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  • Isabella Akshay

Mitilugghia (Sicilian Fried Bread)

Mitilugghia (or matalugghia, pronounced ma-ta-lu-dja) is a kind of yeasted fried bread, seasoned with dried herbs, olive oil and salt. It’s a Sicilian bread, typical of my province - Ragusa - though with all likelihood brought to Sicily by the Arabs, as it resembles the Arabic flat bread.


It’s not the kind of bread we eat every day. Our mothers would normally make it to use up any leftover dough from bread making. They would just flatten the dough, fry it in a pan with olive oil and season it with a very generous amount of dried oregano and salt. The making of this bread would always cause excitement as, in its simplicity, it would be so fancy and absolutely delicious.


Over time, this bread has become so popular to have its own festival, or "sagra" as we call it, in the small town of Acate.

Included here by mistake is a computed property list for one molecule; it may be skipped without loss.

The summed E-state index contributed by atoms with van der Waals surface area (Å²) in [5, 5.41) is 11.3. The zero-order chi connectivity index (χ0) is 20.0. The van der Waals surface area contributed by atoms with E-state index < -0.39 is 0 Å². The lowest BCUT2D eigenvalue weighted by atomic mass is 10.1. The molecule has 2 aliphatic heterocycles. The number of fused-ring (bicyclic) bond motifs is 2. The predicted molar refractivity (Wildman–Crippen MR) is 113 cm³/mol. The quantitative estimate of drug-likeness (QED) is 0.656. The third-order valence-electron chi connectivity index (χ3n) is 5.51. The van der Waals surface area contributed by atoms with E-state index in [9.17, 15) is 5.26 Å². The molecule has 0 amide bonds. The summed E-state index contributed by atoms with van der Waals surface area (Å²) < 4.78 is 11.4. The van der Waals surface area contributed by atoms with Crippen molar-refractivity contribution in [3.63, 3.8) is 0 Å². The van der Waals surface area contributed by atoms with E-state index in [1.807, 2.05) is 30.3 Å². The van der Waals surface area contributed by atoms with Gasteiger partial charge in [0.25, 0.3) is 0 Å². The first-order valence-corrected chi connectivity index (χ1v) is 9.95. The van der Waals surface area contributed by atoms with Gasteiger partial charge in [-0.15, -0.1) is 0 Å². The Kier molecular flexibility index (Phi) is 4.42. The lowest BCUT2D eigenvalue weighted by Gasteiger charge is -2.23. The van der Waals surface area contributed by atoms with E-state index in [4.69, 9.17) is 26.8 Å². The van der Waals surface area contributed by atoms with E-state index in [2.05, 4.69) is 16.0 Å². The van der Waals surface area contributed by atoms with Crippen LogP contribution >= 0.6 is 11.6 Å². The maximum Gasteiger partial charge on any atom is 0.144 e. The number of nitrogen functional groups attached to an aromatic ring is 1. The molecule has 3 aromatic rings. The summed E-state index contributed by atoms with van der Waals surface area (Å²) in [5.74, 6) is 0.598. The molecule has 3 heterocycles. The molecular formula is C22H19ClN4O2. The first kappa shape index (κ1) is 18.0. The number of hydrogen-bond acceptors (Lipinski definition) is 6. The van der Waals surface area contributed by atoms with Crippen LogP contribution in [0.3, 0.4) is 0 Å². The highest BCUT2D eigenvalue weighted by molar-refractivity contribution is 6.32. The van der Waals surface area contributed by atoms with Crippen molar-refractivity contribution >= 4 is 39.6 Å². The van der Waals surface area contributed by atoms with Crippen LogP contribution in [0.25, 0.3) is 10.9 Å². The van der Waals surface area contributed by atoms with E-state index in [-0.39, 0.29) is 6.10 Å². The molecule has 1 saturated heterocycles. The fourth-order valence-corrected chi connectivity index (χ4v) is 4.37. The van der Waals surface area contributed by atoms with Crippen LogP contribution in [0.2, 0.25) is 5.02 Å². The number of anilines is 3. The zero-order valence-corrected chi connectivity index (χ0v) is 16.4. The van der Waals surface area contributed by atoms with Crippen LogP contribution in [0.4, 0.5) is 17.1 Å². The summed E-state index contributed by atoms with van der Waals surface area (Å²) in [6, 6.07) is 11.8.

Ingredients (for 4)

  • 600g durum flour (finely ground semolina)

  • 320g water

  • 12g fresh yeast (or about 4g of dried yeast)

  • 1 tsp sugar

  • 1 tsp salt

  • 5 tbsp olive oil (1 to knead the dough, and 4 to fry it)

  • Dried oregano and salt, to taste


Method


Dissolve the yeast and sugar in warm water and wait until it becomes frothy. Transfer to a large bowl and add the sifted flour, the oil and salt. Start kneading and when it comes together, transfer to a table dusted with flour and keep kneading until you obtain a smooth, stiff dough.


Cover with a clean kitchen towel and let it rise for 1 to 2 hours (depending on the temperature) until doubled in volume.


Cut into equal sized parts and shape each into a disc of a couple of mm thickness - flattening it with your hands.


Heat the remaining olive oil in a pan and when it’s hot, add the dough and fry on both sides until slightly browned and bubbles have formed on top. Drain the excess oil on kitchen paper and sprinkle a generous amount of dried oregano and a little salt.


Enjoy while still piping hot, with a side of pickled olives, cheese or simply on its own.


Word of the Day


Lievito

(Generic term to indicate yeast, but also baking powder, sourdough or any leavening agent, pronounced liè·vi·to)




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